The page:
Anglo tapes: Ex CEO David Drumm apologises

The former headquarters of Anglo Irish Bank
Image caption Executives at Anglo Irish Bank were recorded laughing and swearing as their bank faced collapse

The former boss of Anglo Irish Bank has apologised for the "inappropriate" language he used in recorded phone calls during the bank's 2008 collapse.

The recordings were leaked to the Irish Independent newspaper and last week it published a series of articles giving details of the bankers' conversations.

Senior Anglo executives were heard joking over the bank's massive losses.

In an Irish Central interview, Mr Drumm said he was "shocked and embarrassed" by the content of the tapes.

He said there was "no excuse for the terrible language or the frivolous tone and I sincerely regret the offence it has caused".

"I cannot change this now but I can apologise to those who had to listen to it and who were understandably so offended by it."

The phone conversations have caused widespread anger among taxpayers and government ministers in the Irish Republic.

They were taped in September 2008, as the Irish government was in negotiations to bail out a number of banks, amid an unprecedented financial crisis.


The government issued a blanket guarantee for deposits in Irish banks, effectively making taxpayers liable for the debts run up by the institutions.

In the recordings, Mr Drumm can be heard laughing while one Anglo executive sings the German national anthem, as deposits flowed in from Germany as a result of the government guarantee.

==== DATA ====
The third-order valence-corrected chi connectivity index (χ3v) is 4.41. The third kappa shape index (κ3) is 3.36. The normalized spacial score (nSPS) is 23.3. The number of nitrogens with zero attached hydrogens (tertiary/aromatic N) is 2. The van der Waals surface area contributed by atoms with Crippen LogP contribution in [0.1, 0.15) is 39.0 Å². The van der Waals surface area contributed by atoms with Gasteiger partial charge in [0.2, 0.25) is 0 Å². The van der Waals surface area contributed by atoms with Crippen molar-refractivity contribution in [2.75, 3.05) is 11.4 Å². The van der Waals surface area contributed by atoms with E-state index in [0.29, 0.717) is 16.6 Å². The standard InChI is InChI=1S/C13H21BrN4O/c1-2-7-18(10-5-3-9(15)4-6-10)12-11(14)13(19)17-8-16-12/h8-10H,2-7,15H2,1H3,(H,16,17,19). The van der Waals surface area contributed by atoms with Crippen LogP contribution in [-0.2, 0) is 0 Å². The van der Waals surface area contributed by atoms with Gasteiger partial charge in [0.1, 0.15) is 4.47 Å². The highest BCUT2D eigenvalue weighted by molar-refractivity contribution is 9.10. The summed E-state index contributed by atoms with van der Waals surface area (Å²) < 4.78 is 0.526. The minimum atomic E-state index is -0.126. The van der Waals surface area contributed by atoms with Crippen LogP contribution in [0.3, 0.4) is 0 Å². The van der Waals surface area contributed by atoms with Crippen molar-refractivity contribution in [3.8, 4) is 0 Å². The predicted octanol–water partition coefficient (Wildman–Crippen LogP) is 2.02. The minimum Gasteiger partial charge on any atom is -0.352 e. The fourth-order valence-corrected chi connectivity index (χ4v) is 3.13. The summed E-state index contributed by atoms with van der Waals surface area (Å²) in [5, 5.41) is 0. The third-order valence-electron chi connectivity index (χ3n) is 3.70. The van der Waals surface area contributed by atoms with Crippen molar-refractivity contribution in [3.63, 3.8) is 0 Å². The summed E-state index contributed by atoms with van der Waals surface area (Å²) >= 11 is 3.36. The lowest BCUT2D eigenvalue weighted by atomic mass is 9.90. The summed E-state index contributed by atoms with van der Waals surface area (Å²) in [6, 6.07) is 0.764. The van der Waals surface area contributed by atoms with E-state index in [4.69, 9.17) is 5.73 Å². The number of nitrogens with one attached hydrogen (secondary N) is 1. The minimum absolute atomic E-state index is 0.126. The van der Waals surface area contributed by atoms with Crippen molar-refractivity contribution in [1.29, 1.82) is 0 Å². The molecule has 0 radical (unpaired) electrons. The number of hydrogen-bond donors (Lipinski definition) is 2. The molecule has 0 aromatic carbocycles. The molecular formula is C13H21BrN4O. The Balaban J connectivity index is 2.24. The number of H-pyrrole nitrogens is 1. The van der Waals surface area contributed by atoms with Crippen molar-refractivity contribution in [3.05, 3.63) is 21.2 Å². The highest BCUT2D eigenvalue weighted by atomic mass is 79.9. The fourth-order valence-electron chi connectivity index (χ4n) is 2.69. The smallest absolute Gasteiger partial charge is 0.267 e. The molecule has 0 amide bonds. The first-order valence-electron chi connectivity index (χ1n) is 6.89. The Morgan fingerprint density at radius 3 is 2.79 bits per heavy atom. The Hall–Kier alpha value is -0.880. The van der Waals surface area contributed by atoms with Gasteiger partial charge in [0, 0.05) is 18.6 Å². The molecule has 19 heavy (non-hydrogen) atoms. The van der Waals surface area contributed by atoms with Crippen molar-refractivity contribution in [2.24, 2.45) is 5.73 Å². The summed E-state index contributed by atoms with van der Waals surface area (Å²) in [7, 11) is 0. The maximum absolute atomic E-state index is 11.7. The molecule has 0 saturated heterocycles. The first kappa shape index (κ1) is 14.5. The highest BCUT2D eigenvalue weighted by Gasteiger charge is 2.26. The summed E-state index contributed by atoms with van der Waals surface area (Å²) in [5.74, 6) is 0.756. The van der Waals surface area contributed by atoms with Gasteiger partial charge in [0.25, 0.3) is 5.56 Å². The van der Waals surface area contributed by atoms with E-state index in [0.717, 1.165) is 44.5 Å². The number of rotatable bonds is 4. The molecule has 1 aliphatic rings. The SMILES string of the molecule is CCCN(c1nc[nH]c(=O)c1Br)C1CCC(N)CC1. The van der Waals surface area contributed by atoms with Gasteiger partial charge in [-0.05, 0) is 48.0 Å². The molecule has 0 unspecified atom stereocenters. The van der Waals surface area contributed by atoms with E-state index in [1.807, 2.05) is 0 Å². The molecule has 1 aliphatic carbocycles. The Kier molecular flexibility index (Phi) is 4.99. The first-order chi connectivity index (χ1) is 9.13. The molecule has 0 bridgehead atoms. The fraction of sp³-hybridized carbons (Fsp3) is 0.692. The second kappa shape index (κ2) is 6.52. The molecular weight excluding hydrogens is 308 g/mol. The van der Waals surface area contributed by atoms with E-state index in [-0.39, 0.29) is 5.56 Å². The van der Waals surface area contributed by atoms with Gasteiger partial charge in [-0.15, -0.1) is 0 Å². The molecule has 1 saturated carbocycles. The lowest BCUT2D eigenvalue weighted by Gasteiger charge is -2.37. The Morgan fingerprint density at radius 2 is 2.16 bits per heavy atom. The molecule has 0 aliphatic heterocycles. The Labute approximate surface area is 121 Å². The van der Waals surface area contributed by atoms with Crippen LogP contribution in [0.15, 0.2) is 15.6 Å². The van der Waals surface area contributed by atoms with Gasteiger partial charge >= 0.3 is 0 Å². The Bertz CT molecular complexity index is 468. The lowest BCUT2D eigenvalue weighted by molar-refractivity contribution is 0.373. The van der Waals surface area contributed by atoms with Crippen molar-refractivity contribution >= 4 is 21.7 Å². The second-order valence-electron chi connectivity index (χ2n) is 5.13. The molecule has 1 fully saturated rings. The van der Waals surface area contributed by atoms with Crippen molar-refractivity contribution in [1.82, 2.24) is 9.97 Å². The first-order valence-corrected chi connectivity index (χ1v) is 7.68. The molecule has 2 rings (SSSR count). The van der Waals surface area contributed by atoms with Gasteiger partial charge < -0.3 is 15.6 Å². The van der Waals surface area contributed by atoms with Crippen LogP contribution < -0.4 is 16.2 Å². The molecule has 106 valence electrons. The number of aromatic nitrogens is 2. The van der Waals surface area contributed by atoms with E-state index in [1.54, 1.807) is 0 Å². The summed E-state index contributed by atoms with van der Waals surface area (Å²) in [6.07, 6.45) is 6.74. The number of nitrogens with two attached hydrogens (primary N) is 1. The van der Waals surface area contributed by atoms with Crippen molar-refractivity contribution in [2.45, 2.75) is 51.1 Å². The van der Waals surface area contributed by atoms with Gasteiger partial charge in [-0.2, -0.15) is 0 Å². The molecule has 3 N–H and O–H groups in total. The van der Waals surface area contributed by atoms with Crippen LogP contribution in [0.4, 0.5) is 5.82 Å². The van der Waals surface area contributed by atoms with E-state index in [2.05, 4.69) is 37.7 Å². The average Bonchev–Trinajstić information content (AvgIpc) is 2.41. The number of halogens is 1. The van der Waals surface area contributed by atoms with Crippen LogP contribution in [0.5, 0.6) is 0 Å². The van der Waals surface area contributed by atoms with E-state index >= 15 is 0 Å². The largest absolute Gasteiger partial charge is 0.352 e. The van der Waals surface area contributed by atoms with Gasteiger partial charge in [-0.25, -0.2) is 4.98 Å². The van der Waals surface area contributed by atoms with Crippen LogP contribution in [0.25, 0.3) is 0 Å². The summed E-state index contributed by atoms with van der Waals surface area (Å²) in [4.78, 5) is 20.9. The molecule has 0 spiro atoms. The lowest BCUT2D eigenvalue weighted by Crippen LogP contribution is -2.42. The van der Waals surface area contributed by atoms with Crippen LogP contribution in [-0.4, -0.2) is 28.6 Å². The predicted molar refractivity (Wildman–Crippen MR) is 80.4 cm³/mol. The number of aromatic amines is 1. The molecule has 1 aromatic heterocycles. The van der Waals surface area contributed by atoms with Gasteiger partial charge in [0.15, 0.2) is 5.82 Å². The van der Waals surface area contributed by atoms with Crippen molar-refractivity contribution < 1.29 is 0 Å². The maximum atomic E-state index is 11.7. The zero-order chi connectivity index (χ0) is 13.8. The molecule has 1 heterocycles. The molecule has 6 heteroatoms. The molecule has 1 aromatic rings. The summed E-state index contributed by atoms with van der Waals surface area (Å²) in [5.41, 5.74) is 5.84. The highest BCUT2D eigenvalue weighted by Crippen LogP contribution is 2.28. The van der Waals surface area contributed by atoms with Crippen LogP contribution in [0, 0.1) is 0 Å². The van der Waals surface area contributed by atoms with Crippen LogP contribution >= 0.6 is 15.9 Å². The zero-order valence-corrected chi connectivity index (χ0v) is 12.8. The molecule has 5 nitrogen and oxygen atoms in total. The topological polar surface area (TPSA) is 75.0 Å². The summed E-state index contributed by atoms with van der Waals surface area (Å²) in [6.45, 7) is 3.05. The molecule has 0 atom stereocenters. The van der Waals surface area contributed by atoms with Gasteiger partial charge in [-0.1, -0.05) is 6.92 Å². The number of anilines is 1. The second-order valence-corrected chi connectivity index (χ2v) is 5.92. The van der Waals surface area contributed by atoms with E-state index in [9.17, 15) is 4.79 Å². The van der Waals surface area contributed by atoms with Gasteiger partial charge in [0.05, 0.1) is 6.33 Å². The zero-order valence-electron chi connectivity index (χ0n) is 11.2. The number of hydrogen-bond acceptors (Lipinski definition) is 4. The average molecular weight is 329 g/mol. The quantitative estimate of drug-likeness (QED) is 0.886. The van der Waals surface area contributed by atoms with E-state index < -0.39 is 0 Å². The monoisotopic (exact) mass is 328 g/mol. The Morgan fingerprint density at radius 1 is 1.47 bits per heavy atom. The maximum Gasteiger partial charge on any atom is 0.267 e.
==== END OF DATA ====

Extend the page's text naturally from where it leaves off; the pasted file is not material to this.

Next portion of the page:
The former CEO was also recorded setting out Anglo strategy, in its attempt to persuade the Irish Central Bank to give financial support to their failing institution.

Mr Drumm told his executives to go the the central bank with their "arms swinging" and demand more money, by saying: 'We need the moolah, you have it, so you're going to give it to us and when would that be?'

In more colourful language, another Anglo executive, John Bowe, is heard saying that he plucked a figure of 7bn euros out of thin air, when the authorities asked how much money would be needed to rescue the bank.

Mr Drumm, who ran Anglo between 2005 and 2008, later moved to the United States, where he filed for bankruptcy.

'Highly stressful'

In an interview for the American website Irish Central, the former bank boss said the first he heard of the Anglo tapes was when he logged on to the Irish Independent last Monday in New York.

"I knew they were bad, bad, bad," Mr Drumm said.

He was asked by US-based journalist Niall O'Dowd if he regretted the language he had used in the calls.

The former banker said: "I accept that the tone and language used in the tapes is inappropriate and I fully understand why the excerpts published have offended many people.

"Listening to a recording made almost five years ago at a highly stressful and volatile uncertain time is both embarrassing and a shocking reminder of how much pressure my colleagues and I were under at that time."


Mr Drumm has denied claims that Anglo executives misled both the government and banking regulators over the true scale of the bank's losses.

The government rescue package for Anglo eventually cost Irish taxpayers around 30bn euros, which the Irish Prime Minister Enda Kenny said was the "single biggest financial transaction ever made in history of our state".

The failed bank was nationalised in 2009, and the following year the Irish government needed a bailout from the European Union and the International Monetary Fund (IMF).

Mr Kenny has said the Anglo tapes have damaged the Republic's reputation and he wants to set up a parliamentary inquiry into the collapse of the bank.

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